The Shalom Hartman Institute, which is serving as our academic centre for the morning sessions of our seminar in the Holy Land, was founded by Orthodox Rabbi and Professor David Hartman in the 1970’s and named for his father. It serves as what we (Christians) would call an ecumenical centre of education, bringing together Jews from almost the entire range of thought and life – Modern Orthodox, Traditional, Reform, Liberal, Secular, and a few that defy customary categories. It serves as a centre for the continuing education of Rabbis, has two high schools (boys and girls separate), and several research fellows and innovative education programs, including the intensive week seminar that serves as part of my Russell Berrie Fellowship in Interreligious Studies.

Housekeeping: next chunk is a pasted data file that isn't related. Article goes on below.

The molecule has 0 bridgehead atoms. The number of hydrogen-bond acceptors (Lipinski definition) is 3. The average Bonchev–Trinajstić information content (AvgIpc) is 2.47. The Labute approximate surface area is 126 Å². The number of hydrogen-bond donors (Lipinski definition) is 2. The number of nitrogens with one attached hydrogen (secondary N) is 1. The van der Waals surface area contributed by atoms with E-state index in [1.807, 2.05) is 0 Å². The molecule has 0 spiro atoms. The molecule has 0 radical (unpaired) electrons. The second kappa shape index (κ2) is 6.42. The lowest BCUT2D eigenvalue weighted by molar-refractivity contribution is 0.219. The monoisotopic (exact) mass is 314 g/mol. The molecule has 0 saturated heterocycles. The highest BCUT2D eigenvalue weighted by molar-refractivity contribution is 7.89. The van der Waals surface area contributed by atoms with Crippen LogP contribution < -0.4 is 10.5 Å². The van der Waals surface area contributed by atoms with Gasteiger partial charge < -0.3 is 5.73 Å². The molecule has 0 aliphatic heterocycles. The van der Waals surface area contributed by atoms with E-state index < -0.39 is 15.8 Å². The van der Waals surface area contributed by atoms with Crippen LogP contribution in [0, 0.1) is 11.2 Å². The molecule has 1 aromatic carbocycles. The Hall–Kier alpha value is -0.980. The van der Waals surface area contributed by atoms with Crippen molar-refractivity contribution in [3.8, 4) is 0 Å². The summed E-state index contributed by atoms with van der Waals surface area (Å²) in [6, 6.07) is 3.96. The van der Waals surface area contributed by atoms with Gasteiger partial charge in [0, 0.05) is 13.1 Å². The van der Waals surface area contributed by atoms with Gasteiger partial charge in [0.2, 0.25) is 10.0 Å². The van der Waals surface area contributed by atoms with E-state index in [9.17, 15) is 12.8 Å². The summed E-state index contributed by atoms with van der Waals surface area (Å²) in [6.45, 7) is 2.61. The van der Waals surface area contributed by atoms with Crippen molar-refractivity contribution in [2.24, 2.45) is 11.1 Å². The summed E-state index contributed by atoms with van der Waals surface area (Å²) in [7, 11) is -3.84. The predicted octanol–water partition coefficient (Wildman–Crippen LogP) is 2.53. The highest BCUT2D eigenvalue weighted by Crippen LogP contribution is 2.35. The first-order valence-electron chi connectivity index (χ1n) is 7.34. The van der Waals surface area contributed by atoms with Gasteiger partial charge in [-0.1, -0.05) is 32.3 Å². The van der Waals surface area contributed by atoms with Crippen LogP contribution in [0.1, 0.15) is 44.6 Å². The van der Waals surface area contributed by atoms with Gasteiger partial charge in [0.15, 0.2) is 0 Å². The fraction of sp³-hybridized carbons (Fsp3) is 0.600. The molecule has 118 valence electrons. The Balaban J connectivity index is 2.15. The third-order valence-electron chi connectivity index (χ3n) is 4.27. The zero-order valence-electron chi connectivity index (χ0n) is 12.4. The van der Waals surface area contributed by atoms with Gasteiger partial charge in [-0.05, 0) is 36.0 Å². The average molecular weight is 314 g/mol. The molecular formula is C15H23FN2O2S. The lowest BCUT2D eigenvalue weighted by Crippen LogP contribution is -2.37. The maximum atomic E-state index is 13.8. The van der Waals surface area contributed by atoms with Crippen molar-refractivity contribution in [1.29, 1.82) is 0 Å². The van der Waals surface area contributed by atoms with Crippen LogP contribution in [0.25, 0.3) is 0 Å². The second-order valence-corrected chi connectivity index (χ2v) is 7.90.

This morning’s first session was with the founder’s son, Rabbi Donniel Hartman, continuing the themes of membership and identity, the differences between these questions being addressed in Israel and in North America (where the largest population of Jews live). We then engaged the question of feminism in Judaism, especially as it is being dealt with in Orthodox Jewish congregations, and how it relates to other movements.